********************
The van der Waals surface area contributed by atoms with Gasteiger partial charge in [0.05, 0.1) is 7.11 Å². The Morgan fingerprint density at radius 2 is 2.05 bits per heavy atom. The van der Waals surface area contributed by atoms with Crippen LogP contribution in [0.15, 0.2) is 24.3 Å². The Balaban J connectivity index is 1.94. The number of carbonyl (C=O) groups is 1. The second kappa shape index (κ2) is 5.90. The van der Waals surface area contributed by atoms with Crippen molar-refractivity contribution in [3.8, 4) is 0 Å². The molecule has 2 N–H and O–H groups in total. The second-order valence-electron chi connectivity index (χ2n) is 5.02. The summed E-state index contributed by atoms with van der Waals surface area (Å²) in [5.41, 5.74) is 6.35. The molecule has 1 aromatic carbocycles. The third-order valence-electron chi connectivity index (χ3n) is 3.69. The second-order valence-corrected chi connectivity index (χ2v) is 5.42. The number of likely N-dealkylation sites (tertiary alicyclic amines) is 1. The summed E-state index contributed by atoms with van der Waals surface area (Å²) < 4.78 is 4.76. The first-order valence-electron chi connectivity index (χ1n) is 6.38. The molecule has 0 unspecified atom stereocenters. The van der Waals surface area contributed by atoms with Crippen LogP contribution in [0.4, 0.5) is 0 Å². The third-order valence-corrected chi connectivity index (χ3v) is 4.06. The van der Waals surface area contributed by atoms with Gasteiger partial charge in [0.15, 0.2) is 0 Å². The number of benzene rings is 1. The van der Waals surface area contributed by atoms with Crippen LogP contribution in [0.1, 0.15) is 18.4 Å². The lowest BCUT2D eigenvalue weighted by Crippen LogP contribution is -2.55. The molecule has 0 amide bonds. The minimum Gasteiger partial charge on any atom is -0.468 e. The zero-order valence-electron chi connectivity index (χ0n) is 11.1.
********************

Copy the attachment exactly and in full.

The van der Waals surface area contributed by atoms with Gasteiger partial charge in [0.05, 0.1) is 7.11 Å². The Morgan fingerprint density at radius 2 is 2.05 bits per heavy atom. The van der Waals surface area contributed by atoms with Crippen LogP contribution in [0.15, 0.2) is 24.3 Å². The Balaban J connectivity index is 1.94. The number of carbonyl (C=O) groups is 1. The second kappa shape index (κ2) is 5.90. The van der Waals surface area contributed by atoms with Crippen molar-refractivity contribution in [3.8, 4) is 0 Å². The molecule has 2 N–H and O–H groups in total. The second-order valence-electron chi connectivity index (χ2n) is 5.02. The summed E-state index contributed by atoms with van der Waals surface area (Å²) in [5.41, 5.74) is 6.35. The molecule has 1 aromatic carbocycles. The third-order valence-electron chi connectivity index (χ3n) is 3.69. The second-order valence-corrected chi connectivity index (χ2v) is 5.42. The number of likely N-dealkylation sites (tertiary alicyclic amines) is 1. The summed E-state index contributed by atoms with van der Waals surface area (Å²) < 4.78 is 4.76. The first-order valence-electron chi connectivity index (χ1n) is 6.38. The molecule has 0 unspecified atom stereocenters. The van der Waals surface area contributed by atoms with Crippen LogP contribution in [0.4, 0.5) is 0 Å². The third-order valence-corrected chi connectivity index (χ3v) is 4.06. The van der Waals surface area contributed by atoms with Gasteiger partial charge in [0.15, 0.2) is 0 Å². The number of benzene rings is 1. The van der Waals surface area contributed by atoms with Crippen LogP contribution in [0.1, 0.15) is 18.4 Å². The lowest BCUT2D eigenvalue weighted by Crippen LogP contribution is -2.55. The molecule has 0 amide bonds. The minimum Gasteiger partial charge on any atom is -0.468 e. The zero-order valence-electron chi connectivity index (χ0n) is 11.1.